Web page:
As promised, here are a selection of the highlights from Devon, plus a few pictures ...
Various sorties down to the reserve during the week produced some good birds, including Arctic skua, sandwich tern, Mediterranean gull, common gull, dunlin, whitethroat, little egret, linnet, reed warbler, reed bunting, gannet, kittiwake, little grebe and stonechat. A tawny owl was seen in the small hours of Friday morning from the lodge in which we were staying.
I noticed some smaller terns amongst a group of sandwich terns on Saturday evening. They may have been roseate terns, but I did not have my scope and couldn't clinch identification with my bins.
Mediterranean gull amongst black-headed gulls
Butterflies seen included common blue, comma, small copper, meadow brown, red admiral, peacock, gatekeeper, large white, small skipper, large skipper, marbled white and speckled wood. A drinker moth was seen in the hide.
Blue-tailed damselflies seemed to be the predominant species on site. Confirmed dragonflies consisted of emperor dragonfly and common darter. Some probable broad-bodied chasers were seen, but never identified with absolute certainty.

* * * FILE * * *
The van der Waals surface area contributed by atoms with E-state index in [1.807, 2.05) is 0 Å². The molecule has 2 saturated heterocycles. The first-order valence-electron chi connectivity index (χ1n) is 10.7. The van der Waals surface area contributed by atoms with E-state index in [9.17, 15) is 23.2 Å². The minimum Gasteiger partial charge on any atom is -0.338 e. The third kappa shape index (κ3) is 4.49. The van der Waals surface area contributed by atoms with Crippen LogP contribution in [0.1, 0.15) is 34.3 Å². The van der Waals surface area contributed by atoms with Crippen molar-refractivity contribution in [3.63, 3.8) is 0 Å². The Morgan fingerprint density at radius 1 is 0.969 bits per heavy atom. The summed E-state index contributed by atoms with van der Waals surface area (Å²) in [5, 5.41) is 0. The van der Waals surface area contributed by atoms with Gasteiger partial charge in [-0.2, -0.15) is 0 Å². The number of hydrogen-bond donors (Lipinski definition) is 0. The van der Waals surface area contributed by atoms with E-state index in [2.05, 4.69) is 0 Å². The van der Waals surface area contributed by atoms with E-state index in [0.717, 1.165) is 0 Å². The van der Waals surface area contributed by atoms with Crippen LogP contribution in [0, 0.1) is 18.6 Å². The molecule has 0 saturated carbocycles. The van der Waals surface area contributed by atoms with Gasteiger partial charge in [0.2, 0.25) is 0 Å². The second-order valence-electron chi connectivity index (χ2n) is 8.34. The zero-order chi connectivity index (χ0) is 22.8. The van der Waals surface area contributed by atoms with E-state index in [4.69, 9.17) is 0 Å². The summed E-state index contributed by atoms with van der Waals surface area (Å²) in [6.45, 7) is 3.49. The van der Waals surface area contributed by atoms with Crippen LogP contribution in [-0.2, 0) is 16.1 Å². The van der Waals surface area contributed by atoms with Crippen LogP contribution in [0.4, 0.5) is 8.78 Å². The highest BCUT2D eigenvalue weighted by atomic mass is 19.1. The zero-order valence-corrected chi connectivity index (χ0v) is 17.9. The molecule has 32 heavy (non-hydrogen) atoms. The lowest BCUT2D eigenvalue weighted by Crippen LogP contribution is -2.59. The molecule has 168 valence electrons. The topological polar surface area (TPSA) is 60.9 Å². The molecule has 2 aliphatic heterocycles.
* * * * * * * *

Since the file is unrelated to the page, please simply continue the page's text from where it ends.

Also, large numbers of six-spot burnet and many cinnabar moth caterpillars on site. Badgers were seen on three separate occasions from our lodge, as were some very large, but unidentified bats.
Cinnabar moth caterpillars
A summer-plumaged Slavonian grebe was seen at Cockwood. Bowling Green Marsh held black-tailed godwits, redshank and a few dunlin, plus a black-tailed skimmer, many butterflies, including ringlet, large skipper and comma, and a yellow shell moth. The caterpillar of the grey dagger moth was seen in Topsham.
Grey dagger moth caterpillar
At Aylesbeare and Woodbury Commons, linnet, meadow pipit, stonechat and Dartford warbler were the best of the birds on offer. Butterflies included small heath and grayling. Several keeled skimmers and a golden-ringed dragonfly were seen, along with azure and large red damselflies. A small tortoiseshell was seen at Exminster Marshes on Thursday.
Large red damselfly
My first assignment having returned home is to have a look for a lesser whitethroat that I heard locally this morning. Not quite within walking distance, but a welcome opportunity to catch up with one of my favourite birds fairly close to home.